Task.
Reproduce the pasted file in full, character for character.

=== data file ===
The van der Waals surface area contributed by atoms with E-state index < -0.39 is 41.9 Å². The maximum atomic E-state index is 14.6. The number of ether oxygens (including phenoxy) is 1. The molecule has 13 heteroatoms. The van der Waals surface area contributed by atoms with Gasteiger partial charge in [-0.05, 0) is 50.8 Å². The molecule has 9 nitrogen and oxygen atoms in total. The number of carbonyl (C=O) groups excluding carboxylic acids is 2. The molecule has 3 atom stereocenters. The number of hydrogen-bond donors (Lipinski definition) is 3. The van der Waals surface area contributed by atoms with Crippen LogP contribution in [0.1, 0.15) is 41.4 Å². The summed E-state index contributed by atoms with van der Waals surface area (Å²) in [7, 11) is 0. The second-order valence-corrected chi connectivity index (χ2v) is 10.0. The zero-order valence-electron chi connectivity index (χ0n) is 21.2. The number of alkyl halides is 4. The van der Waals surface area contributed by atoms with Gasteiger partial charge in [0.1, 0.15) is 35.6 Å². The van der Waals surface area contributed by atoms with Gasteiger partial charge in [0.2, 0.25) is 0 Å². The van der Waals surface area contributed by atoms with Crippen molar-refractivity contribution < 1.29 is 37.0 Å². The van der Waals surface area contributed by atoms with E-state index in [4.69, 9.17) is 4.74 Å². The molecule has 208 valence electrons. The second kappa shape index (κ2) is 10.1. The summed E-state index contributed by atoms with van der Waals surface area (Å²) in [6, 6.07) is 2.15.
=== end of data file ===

The van der Waals surface area contributed by atoms with E-state index < -0.39 is 41.9 Å². The maximum atomic E-state index is 14.6. The number of ether oxygens (including phenoxy) is 1. The molecule has 13 heteroatoms. The van der Waals surface area contributed by atoms with Gasteiger partial charge in [-0.05, 0) is 50.8 Å². The molecule has 9 nitrogen and oxygen atoms in total. The number of carbonyl (C=O) groups excluding carboxylic acids is 2. The molecule has 3 atom stereocenters. The number of hydrogen-bond donors (Lipinski definition) is 3. The van der Waals surface area contributed by atoms with Crippen LogP contribution in [0.1, 0.15) is 41.4 Å². The summed E-state index contributed by atoms with van der Waals surface area (Å²) in [7, 11) is 0. The second-order valence-corrected chi connectivity index (χ2v) is 10.0. The zero-order valence-electron chi connectivity index (χ0n) is 21.2. The number of alkyl halides is 4. The van der Waals surface area contributed by atoms with Gasteiger partial charge in [0.1, 0.15) is 35.6 Å². The van der Waals surface area contributed by atoms with Gasteiger partial charge in [0.2, 0.25) is 0 Å². The van der Waals surface area contributed by atoms with Crippen molar-refractivity contribution < 1.29 is 37.0 Å². The van der Waals surface area contributed by atoms with E-state index in [4.69, 9.17) is 4.74 Å². The molecule has 208 valence electrons. The second kappa shape index (κ2) is 10.1. The summed E-state index contributed by atoms with van der Waals surface area (Å²) in [6, 6.07) is 2.15.